Histrionics, poetry and frayed nerves - Mamataa at her best
She jousted and shouted, cajoled and smiled, broke into heavily accented Urdu and Hindi and even recited poetry. It was the quintessential Mamataa Banerjee today as she read out the railway budget with liberal doses of histrionics that had her audience at the Lok Sabha alternately infuriated and amused.delhi Updated: Feb 25, 2011 16:57 IST
She jousted and shouted, cajoled and smiled, broke into heavily accented Urdu and Hindi and even recited poetry. It was the quintessential Mamataa Banerjee on Friday as she read out the railway budget with liberal doses of histrionics that had her audience at the Lok Sabha alternately infuriated and amused.
The feisty railway minister was at her combative best during the 90-minute multilingual presentation of the rail budget at the Lok Sabha.
"Stop it," the stentorian leader from West Bengal shouted several times during the speech and even told the restive MPs, "dhyan se suno" (listen attentively).
Irritable and conversational in turn, Banerjee was a picture of confidence through the noisy presentation as she raised her voice often to make herself heard over the din.
Budget presentations can be dry affairs with ministers poring into papers in front of them and rarely looking up as they reel out figures.
Not so with this minister, who departed from the text frequently to address the house, admonish and occasionally break into poetry.
"Hum aah bhi bharte hain toh ho jaate hai badnaam; woh qatl bhi karte hain to charcha nahin hota," Banerjee said in heavily accented Urdu towards the beginning of the presentation.
The reference was to the flak that employees of the railways get everytime something goes wrong, ignoring all the good work that is done.
The Bengali speaker ended with an admonition too, saying "agar jiyein toh kamyabi milegi".
Mindless of her obvious unfamiliarity with the language, she also recited words from the famous war song "Aye mere watan ke logon".
Sung by Lata Mangeshkar, this was the song that had moved India's first prime minister Jawaharlal Nehru to tears.
As Banerjee announced sops for the defence personnel, Meira Kumar gently reminded her: "Don't miss the beautiful couplets."
The opposition, which frequently disrupted her budget speech, for once listened quietly.
Banerjee, before she started reading out the rail budget from the written text, had said that she would be leave out some portions from the text and they should be considered read.
There were words of wisdom Swami Vivekananda and Rabindranath Tagore too, punctuating the pedantic reading.
"Give me the strength never to disown the poor or bend my knees before insolent might," she quoted Tagore.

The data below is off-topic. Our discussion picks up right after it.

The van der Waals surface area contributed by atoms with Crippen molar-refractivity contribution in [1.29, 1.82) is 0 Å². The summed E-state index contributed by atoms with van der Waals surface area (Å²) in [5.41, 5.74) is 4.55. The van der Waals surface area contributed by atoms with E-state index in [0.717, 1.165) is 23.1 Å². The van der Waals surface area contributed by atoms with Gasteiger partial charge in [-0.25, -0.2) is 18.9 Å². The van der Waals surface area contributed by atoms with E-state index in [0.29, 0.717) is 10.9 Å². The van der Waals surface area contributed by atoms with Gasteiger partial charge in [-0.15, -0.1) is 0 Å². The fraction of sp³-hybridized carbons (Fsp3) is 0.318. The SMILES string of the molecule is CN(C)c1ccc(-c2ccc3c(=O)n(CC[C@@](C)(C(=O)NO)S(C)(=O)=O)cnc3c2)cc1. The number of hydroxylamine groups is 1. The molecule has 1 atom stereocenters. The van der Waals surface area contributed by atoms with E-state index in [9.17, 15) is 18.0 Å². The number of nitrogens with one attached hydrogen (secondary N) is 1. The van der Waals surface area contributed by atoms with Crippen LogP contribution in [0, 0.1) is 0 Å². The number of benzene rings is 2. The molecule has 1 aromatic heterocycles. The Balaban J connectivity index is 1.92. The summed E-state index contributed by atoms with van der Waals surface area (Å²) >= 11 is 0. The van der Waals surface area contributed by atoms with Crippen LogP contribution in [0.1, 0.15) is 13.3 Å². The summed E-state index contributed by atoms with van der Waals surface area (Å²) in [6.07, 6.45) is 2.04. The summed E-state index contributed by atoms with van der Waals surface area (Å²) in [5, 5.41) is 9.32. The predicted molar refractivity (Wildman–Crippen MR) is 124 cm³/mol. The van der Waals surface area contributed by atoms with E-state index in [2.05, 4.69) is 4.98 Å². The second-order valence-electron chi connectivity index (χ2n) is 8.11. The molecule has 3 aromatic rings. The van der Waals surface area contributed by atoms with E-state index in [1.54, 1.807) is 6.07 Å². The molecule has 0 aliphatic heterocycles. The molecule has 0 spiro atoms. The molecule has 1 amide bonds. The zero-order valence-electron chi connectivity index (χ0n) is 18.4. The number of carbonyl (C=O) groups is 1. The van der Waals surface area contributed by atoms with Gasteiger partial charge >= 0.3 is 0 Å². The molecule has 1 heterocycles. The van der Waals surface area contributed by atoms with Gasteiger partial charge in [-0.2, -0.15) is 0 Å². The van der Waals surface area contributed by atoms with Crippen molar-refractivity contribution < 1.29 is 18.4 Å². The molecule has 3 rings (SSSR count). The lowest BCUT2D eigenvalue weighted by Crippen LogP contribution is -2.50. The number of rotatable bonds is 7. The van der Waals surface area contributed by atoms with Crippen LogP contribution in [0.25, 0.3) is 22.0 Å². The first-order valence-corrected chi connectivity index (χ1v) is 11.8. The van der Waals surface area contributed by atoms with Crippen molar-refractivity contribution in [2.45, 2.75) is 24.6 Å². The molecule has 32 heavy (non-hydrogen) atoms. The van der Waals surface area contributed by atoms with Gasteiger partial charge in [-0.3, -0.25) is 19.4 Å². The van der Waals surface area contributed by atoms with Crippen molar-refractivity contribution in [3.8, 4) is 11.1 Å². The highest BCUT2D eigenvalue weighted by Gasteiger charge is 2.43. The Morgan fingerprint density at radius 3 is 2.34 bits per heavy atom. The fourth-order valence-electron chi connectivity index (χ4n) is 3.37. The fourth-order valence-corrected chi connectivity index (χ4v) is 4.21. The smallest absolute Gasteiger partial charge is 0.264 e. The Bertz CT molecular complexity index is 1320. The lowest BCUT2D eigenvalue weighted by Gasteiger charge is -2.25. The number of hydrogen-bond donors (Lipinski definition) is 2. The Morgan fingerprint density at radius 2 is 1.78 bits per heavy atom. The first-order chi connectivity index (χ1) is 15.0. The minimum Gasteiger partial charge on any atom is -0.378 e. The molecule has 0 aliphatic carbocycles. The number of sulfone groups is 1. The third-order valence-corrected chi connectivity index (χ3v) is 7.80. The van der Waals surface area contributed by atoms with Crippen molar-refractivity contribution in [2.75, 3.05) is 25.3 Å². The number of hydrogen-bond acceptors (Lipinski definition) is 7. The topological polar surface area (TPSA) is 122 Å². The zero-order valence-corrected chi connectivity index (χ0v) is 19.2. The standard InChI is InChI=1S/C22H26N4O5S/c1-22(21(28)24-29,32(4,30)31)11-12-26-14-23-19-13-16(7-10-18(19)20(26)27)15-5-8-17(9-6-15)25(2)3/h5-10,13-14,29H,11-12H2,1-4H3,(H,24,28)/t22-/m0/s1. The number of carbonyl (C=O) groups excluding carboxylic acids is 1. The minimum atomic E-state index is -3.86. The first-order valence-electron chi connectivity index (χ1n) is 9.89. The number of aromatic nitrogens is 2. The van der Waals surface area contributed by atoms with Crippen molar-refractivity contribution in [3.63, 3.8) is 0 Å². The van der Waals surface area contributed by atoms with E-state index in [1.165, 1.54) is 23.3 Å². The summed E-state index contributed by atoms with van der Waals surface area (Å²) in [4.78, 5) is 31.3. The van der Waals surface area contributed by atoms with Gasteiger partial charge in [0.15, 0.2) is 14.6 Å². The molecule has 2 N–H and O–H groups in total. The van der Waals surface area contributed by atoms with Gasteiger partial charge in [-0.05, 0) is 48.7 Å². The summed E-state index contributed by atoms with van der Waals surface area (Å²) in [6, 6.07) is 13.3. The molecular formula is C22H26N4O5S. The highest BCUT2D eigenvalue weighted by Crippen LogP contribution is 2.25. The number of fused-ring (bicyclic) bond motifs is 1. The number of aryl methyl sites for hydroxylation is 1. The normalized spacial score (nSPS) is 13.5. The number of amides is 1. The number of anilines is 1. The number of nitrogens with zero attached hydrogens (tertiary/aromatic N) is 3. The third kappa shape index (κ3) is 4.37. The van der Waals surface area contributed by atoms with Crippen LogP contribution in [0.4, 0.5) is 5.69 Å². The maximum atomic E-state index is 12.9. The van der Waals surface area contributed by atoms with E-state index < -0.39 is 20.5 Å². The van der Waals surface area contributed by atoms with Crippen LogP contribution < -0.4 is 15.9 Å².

And cited Vivekananda's famous words, "Strength is life and weakness is death."
Clearly having done her homework well, she looked up frequently from the papers in front of her, getting angry and cajoling in turn as she asked the members to listen on patiently.
The presentation also saw Banerjee and her predecessor Lalu Prasad spewing anger at each other.
When Didi, as the railway minister is popular known, announced some projects for the poll-bound West Bengal, her home state, Lalu Prasad was immediately on his feet objecting to the benefits to the Left-ruled state.
Some other MPs, including Janata Dal-United chief Sharad Yadav, joined the Bihar politician.
The uproar that followed when members thought there was undue emphasis on her home state led to the budget presentation being interrupted for several minutes.
An irate Banerjee retorted: "I am proud of my state!"
West Bengal goes to the polls in May and Banerjee's Trinamool Congress is widely expected to come to power there ousting the ruling Left Front.
Banerjee, who announced several schemes for West Bengal and specifically mentioned the Kolkata Metro, provoked outrage with several MPs up on their feet and protesting loudly.
Known for losing her cool at the slightest provocation, the Trinamool Congress chief shouted the MPs down asking them to raise their queries during the debate over the railway budget.
"This is not a press conference," she said, refusing to answer queries raised by opposition MPs in the middle of her fiery speech.
When she mentioned some projects in Patna and Gaya, Banerjee pointedly told Lalu Prasad that these cities were in Bihar.
"Is not Patna in Bihar?" she asked angrily.
The war of words between Lalu Prasad and Banerjee was waiting to happen as the latter has been her bitter critic since she took over the railways ministry from him in 2009.